Inside the living room zoned off by the semi-sheer green curtains, one can embroider upon old black and white photos of their own or on those of The Mills, bringing colors and textures of the present into the past.
“There are textile lovers who have some background knowledge in embroidery, and there are people who are completely new to the subject. There are also young couples who are in search of things to do on the weekends and the mother-son duo who first experiment with textiles. Regardless of their embroidery skills, they are all very excited to be part of the collective creation and to get involved in recreating historical images. It allows them to rediscover the history of Hong Kong’s textile industry,” said Eugenia Law, CHAT Assistant Curator (Community and Learning).
“Those who grew up in Taiwan during the 1970s and 80s are probably familiar with the life of ‘living rooms as factories’. Back in those days, many families turned their living room into small-scale subcontracting factories and made a living from assembly and processing. While the processing industry bloomed and contributed to Taiwan’s economic miracle, the living room served as a multi-purpose arena that connected people with the outside world — it was a space for the men to sing karaoke, a venue for children to do homework and have fun, and an area for the family to dine, watch TV, and carry out their assembling tasks. This dynamic is what I wanted to create in The Hall at The Mills. A multi-purpose space with three islands where we can exhibit, and at the same time, allow people to rest, labor, and interact with history. Such a space brings people together. They can freely participate in a variety of activities and spend a relaxing afternoon together.” Since the very beginning of the project, Taiwanese artist Hou I-Ting has hoped to bring both Taiwan and Hong Kong into this collaboration with CHAT. For that, she completed some parts of the embroidery work in Taiwan while leaving the rest for individuals from Hong Kong to participate in this collective creation.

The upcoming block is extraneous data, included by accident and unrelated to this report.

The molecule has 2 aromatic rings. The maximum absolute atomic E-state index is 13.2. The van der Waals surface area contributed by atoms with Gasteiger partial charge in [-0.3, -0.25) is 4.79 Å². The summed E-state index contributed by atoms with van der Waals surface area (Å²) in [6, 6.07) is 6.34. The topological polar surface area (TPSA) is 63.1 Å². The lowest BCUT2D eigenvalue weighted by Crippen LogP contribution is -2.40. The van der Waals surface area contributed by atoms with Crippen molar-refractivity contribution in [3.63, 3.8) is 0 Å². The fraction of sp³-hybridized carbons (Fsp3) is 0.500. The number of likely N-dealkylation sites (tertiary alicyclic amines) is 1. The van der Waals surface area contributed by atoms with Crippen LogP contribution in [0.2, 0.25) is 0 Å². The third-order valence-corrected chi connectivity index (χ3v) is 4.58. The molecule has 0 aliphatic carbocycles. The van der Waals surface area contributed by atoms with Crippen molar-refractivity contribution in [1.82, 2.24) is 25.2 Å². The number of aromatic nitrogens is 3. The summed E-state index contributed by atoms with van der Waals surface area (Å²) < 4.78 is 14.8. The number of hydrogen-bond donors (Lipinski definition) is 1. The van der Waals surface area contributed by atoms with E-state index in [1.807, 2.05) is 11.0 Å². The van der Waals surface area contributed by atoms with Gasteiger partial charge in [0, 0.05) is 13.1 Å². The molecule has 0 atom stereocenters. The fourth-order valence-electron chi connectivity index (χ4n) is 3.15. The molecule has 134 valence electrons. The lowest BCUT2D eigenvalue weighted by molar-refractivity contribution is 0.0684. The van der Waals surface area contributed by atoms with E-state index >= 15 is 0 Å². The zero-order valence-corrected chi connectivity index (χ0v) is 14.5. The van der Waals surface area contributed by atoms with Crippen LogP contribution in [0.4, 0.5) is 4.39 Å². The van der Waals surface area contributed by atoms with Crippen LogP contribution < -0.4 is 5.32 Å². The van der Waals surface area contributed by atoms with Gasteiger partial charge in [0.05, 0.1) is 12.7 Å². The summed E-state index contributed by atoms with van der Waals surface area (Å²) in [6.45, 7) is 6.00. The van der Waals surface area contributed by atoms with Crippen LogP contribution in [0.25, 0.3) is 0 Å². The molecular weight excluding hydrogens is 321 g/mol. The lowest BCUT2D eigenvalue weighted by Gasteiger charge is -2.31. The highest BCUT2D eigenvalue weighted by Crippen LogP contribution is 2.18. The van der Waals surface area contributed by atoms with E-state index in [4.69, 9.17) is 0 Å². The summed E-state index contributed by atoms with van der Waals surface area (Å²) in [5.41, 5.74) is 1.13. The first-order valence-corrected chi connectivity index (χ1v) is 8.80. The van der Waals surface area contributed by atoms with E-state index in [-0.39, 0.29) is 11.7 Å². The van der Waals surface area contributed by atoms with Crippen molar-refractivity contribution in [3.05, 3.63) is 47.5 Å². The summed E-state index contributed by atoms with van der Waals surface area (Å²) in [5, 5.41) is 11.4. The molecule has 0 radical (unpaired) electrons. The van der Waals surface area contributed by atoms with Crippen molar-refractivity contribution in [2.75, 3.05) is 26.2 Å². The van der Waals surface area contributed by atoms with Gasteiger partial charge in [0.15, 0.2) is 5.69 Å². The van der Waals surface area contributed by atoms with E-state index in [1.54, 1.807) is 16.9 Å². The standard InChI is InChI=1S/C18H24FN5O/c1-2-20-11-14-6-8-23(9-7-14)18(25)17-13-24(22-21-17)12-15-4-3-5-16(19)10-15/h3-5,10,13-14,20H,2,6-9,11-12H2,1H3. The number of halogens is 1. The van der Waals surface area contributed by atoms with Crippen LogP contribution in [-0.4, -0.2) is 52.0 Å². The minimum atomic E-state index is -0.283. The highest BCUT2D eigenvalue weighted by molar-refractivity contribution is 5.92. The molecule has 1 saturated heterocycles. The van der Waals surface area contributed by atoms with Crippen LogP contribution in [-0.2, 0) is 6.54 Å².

Bruce (CHAT六廠共學助理策展人）問:「什麼樣的畫面會引起你的注意？我們怎樣才能像從前般近距離和親密地感受圖像或照片？ 」
“What kind of image catches your attention? How can we experience an image or a photograph closely and intimately as we once did?” Bruce Li, CHAT Assistant Curator (Learning) asked.
I-Ting believes that the photo selected by a participant for embroidery is a reflection of the participant’s mind and own personal stories.
“We hope that people will come to this revitalized space, not only to experience the history of this place, but also to take the chance to create their own unique meaning with The Mills through labor and embroidery. With an old photo, they can revisit and make sense of their own history as well as the Big History. I think this could be a way to look at history in the future.”
Paola Sinisterra, CHAT Textile Specialist said, “My favorite moments happen when hands are busy, eyes are focused and conversation (and often silence) flows comfortably. There’s a certain feeling of connection that happens in these situations that is not about achieving or mastering something, but emanates from the joy of sitting together, sharing a making moment. Hong Kong is such a busy city that we seldom make the time or exercise the patience to allow these moments of tacit community to happen organically. Working together with our hands brings a sense of community and closeness that is respectful and quiet.
Sewing Fields: CHAT Living Room brings the joy of storytelling by inviting participants to interact physically and emotionally with memories via old family photos.”
Hou I-Ting grew up during the martial law period in Taiwan. Her work is greatly influenced by the substantial disciplinary training she received and laboring she did back in school and how the society at that time defined body and gender.
“I have heard so many similar stories during my residency in different countries these past few years. I came to realize that what happened in the past is still happening in the present; just that they might be in different forms and in different physical spaces. Almost every country has undergone similar growth in economy and evolution of division of labor; the intertwining relations of history, women, and labor could be read as local history, but it could also be viewed as the women’s history in a global perspective as it reflects female labor and their life stories amidst global capitalism.”